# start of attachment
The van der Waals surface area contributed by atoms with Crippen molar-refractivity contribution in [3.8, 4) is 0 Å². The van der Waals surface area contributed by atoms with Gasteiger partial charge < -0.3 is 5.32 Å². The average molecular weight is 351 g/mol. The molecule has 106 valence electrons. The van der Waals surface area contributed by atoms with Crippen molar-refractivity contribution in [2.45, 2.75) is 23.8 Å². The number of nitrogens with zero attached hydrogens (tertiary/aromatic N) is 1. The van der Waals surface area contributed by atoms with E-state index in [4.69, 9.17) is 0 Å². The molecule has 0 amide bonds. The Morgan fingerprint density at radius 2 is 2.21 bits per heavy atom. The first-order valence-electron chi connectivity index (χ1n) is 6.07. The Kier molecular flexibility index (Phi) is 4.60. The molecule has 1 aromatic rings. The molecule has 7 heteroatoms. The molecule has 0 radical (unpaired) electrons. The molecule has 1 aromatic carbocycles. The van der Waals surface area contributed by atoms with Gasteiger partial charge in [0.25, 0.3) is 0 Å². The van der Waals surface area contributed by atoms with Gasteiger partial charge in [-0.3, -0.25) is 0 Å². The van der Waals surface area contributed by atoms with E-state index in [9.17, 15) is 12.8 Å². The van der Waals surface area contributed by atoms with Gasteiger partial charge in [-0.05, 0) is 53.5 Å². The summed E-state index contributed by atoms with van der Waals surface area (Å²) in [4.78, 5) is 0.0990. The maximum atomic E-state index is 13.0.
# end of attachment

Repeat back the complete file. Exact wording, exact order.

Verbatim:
The van der Waals surface area contributed by atoms with Crippen molar-refractivity contribution in [3.8, 4) is 0 Å². The van der Waals surface area contributed by atoms with Gasteiger partial charge < -0.3 is 5.32 Å². The average molecular weight is 351 g/mol. The molecule has 106 valence electrons. The van der Waals surface area contributed by atoms with Crippen molar-refractivity contribution in [2.45, 2.75) is 23.8 Å². The number of nitrogens with zero attached hydrogens (tertiary/aromatic N) is 1. The van der Waals surface area contributed by atoms with E-state index in [4.69, 9.17) is 0 Å². The molecule has 0 amide bonds. The Morgan fingerprint density at radius 2 is 2.21 bits per heavy atom. The first-order valence-electron chi connectivity index (χ1n) is 6.07. The Kier molecular flexibility index (Phi) is 4.60. The molecule has 1 aromatic rings. The molecule has 7 heteroatoms. The molecule has 0 radical (unpaired) electrons. The molecule has 1 aromatic carbocycles. The van der Waals surface area contributed by atoms with Gasteiger partial charge in [0.25, 0.3) is 0 Å². The van der Waals surface area contributed by atoms with Gasteiger partial charge in [-0.3, -0.25) is 0 Å². The van der Waals surface area contributed by atoms with E-state index in [9.17, 15) is 12.8 Å². The van der Waals surface area contributed by atoms with Gasteiger partial charge in [-0.05, 0) is 53.5 Å². The summed E-state index contributed by atoms with van der Waals surface area (Å²) in [4.78, 5) is 0.0990. The maximum atomic E-state index is 13.0.